Spanish Reference Library

Languages in Mexico

Many different languages are spoken in Mexico. The Mexican government recognizes 68 national languages (63 of which are indigenous)., including around 350 dialects of those languages. Mexican Sign Language is spoken by much of the deaf population, and there are one or two indigenous sign languages as well.


The name "Mixteco" is of Nahuatl orogin, from mix 'cloud' and teka 'inhabitant of the place of'. Speakers of Mixtec use an expression (which varies by dialect) to refer to their own language: dzaha dzavui; or dzaha Ñudzahui.

The Mixtec languages are closely related to the Trique and Cuicatec languages. They are spoken by over half a million people. Identifying how many Mixtec languages there are in this complex dialect continuum poses some challenges. Depending on the criteria for separating dialects from languages, there may be as many as fifty Mixtec languages.


Nahuatl (also known as Aztec) is a language or group of languages of the Uto-Aztecan language family. Varieties of Nahuatl are spoken today by about 1.7 million Nahua peoples, most of whom live in central Mexico.

Many words from Nahuatl have been borrowed into Spanish and, from there, into countless other languages. Most of these loanwords denote things indigenous to central Mexico which the Spanish heard mentioned for the first time by their Nahuatl names. English words of Nahuatl origin include avocado, chayote, chili, chocolate, atlatl, coyote, peyote, axolotl and tomato.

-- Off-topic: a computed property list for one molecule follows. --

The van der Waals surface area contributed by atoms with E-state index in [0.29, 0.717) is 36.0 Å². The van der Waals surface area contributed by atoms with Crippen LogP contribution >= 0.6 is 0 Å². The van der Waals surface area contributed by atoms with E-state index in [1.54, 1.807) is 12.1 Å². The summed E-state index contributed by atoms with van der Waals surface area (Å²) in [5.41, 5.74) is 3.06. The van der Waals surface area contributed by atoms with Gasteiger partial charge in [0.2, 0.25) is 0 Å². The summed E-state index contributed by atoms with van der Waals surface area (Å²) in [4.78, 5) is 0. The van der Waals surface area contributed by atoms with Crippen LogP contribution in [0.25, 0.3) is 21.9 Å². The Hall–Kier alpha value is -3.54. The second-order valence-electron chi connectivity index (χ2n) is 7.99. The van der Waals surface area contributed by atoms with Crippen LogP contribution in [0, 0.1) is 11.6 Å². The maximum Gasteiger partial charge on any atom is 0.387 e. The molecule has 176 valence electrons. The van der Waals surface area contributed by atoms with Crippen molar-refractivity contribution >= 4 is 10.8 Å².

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For the most part, Spanish is the dominate language in Mexico and is spoken and understood by the majority of the population (in the latest census, 89% of the Mexican population speaks or understands Spanish).

Even though the government of Mexico uses Spanish for most official purposes, it is not an official primary language. The Law of Linguistic Rights establishes Spanish as one of the country's national languages, along with the indigenous languages.

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Yucatec Maya

Yucatec Maya (Màaya t'àan) is a Mayan language spoken in the Yucatán Peninsula and northern Belize. To native speakers, the proper name is Maya and it is known only as Maya. The word "Yucatec" is what the language world uses to distinguish it from other Mayan languages (such as K'iche' and Itza'). Thus the use of the term Yucatec Maya to refer to the language is scientific jargon or nomenclature.

In the Mexican states of Yucatán, some parts of Campeche, Tabasco, Chiapas, and Quintana Roo, Maya remains many speakers' first language today, with 800,000 speakers. There are 6,000 speakers in Belize.

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The Zapotec languages are a group of around 50 closely related indigenous languages spoken by the Zapotec people from the southwestern-central highlands of Mexico. The 2010 Mexican census reports 425,000 speakers, with the majority inhabiting the state of Oaxaca. Zapotec-speaking communities are also found in the neighboring states of Puebla, Veracruz, and Guerrero. Due to Labor Migration in the United States, California and New Jersey also have a large number of Zapotec speakers. Most Zapotec-speaking communities are highly bilingual in Spanish.

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Other Languages

In addition to the indigenous languages, other minority languages are spoken by immigrant populations, such as Arabic, the German-speaking Mennonites, and speakers of the Chipilo dialect of the Venetian language.


1. Facts and Statistics

2. Languages in Mexico

    a. Mixtec

    b. Nahuatl

    c. Spanish

    d. Yucatec Maya

    e. Zapotec

3. Culture & Society

4. Social Etiquette and Customs

5. Dining Etiquette

    a. Table Manners

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